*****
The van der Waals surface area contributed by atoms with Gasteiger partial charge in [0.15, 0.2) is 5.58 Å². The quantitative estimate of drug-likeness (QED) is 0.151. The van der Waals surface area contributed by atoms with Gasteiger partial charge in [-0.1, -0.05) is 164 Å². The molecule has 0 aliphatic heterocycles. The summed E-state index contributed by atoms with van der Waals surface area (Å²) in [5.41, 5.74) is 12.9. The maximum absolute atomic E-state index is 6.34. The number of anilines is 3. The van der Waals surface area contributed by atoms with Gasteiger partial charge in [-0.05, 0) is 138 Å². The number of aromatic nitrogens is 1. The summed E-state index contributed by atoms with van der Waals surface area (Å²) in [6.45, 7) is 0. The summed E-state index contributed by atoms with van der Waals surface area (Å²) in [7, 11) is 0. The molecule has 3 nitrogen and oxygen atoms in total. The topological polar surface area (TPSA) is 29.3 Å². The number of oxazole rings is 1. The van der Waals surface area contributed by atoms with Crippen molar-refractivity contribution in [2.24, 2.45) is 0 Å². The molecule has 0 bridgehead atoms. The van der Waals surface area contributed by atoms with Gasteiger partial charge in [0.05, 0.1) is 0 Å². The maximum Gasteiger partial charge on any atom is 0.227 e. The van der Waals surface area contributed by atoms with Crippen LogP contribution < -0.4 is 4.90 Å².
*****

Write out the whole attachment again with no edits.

The van der Waals surface area contributed by atoms with Gasteiger partial charge in [0.15, 0.2) is 5.58 Å². The quantitative estimate of drug-likeness (QED) is 0.151. The van der Waals surface area contributed by atoms with Gasteiger partial charge in [-0.1, -0.05) is 164 Å². The molecule has 0 aliphatic heterocycles. The summed E-state index contributed by atoms with van der Waals surface area (Å²) in [5.41, 5.74) is 12.9. The maximum absolute atomic E-state index is 6.34. The number of anilines is 3. The van der Waals surface area contributed by atoms with Gasteiger partial charge in [-0.05, 0) is 138 Å². The number of aromatic nitrogens is 1. The summed E-state index contributed by atoms with van der Waals surface area (Å²) in [6.45, 7) is 0. The summed E-state index contributed by atoms with van der Waals surface area (Å²) in [7, 11) is 0. The molecule has 3 nitrogen and oxygen atoms in total. The topological polar surface area (TPSA) is 29.3 Å². The number of oxazole rings is 1. The van der Waals surface area contributed by atoms with Crippen molar-refractivity contribution in [2.24, 2.45) is 0 Å². The molecule has 0 bridgehead atoms. The van der Waals surface area contributed by atoms with Gasteiger partial charge in [0.05, 0.1) is 0 Å². The maximum Gasteiger partial charge on any atom is 0.227 e. The van der Waals surface area contributed by atoms with Crippen LogP contribution < -0.4 is 4.90 Å².